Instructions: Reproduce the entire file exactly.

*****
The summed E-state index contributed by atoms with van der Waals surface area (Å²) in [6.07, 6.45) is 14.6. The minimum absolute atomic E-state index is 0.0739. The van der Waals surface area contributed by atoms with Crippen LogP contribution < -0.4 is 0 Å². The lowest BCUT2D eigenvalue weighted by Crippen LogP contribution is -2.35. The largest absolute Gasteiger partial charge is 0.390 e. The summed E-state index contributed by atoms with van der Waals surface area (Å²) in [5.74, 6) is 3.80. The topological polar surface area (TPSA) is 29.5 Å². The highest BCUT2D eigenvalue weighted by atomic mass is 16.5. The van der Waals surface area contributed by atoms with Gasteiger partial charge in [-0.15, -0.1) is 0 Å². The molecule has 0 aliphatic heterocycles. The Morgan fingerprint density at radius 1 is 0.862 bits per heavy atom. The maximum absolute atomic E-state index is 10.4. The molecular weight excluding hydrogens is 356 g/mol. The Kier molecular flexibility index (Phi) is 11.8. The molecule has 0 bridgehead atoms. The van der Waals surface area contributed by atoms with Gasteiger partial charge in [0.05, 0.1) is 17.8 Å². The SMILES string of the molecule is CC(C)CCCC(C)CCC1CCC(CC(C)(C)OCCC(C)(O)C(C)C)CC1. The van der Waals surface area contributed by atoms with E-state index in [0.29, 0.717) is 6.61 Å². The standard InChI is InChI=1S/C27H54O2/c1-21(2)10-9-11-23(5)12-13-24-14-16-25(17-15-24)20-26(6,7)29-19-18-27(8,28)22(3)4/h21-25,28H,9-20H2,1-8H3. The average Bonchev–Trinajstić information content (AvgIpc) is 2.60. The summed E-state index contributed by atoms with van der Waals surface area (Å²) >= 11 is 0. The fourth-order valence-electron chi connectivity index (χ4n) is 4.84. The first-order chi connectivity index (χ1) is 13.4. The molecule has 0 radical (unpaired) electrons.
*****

The summed E-state index contributed by atoms with van der Waals surface area (Å²) in [6.07, 6.45) is 14.6. The minimum absolute atomic E-state index is 0.0739. The van der Waals surface area contributed by atoms with Crippen LogP contribution < -0.4 is 0 Å². The lowest BCUT2D eigenvalue weighted by Crippen LogP contribution is -2.35. The largest absolute Gasteiger partial charge is 0.390 e. The summed E-state index contributed by atoms with van der Waals surface area (Å²) in [5.74, 6) is 3.80. The topological polar surface area (TPSA) is 29.5 Å². The highest BCUT2D eigenvalue weighted by atomic mass is 16.5. The van der Waals surface area contributed by atoms with Gasteiger partial charge in [-0.15, -0.1) is 0 Å². The molecule has 0 aliphatic heterocycles. The Morgan fingerprint density at radius 1 is 0.862 bits per heavy atom. The maximum absolute atomic E-state index is 10.4. The molecular weight excluding hydrogens is 356 g/mol. The Kier molecular flexibility index (Phi) is 11.8. The molecule has 0 bridgehead atoms. The van der Waals surface area contributed by atoms with Gasteiger partial charge in [0.05, 0.1) is 17.8 Å². The SMILES string of the molecule is CC(C)CCCC(C)CCC1CCC(CC(C)(C)OCCC(C)(O)C(C)C)CC1. The van der Waals surface area contributed by atoms with E-state index in [0.29, 0.717) is 6.61 Å². The standard InChI is InChI=1S/C27H54O2/c1-21(2)10-9-11-23(5)12-13-24-14-16-25(17-15-24)20-26(6,7)29-19-18-27(8,28)22(3)4/h21-25,28H,9-20H2,1-8H3. The average Bonchev–Trinajstić information content (AvgIpc) is 2.60. The summed E-state index contributed by atoms with van der Waals surface area (Å²) >= 11 is 0. The fourth-order valence-electron chi connectivity index (χ4n) is 4.84. The first-order chi connectivity index (χ1) is 13.4. The molecule has 0 radical (unpaired) electrons.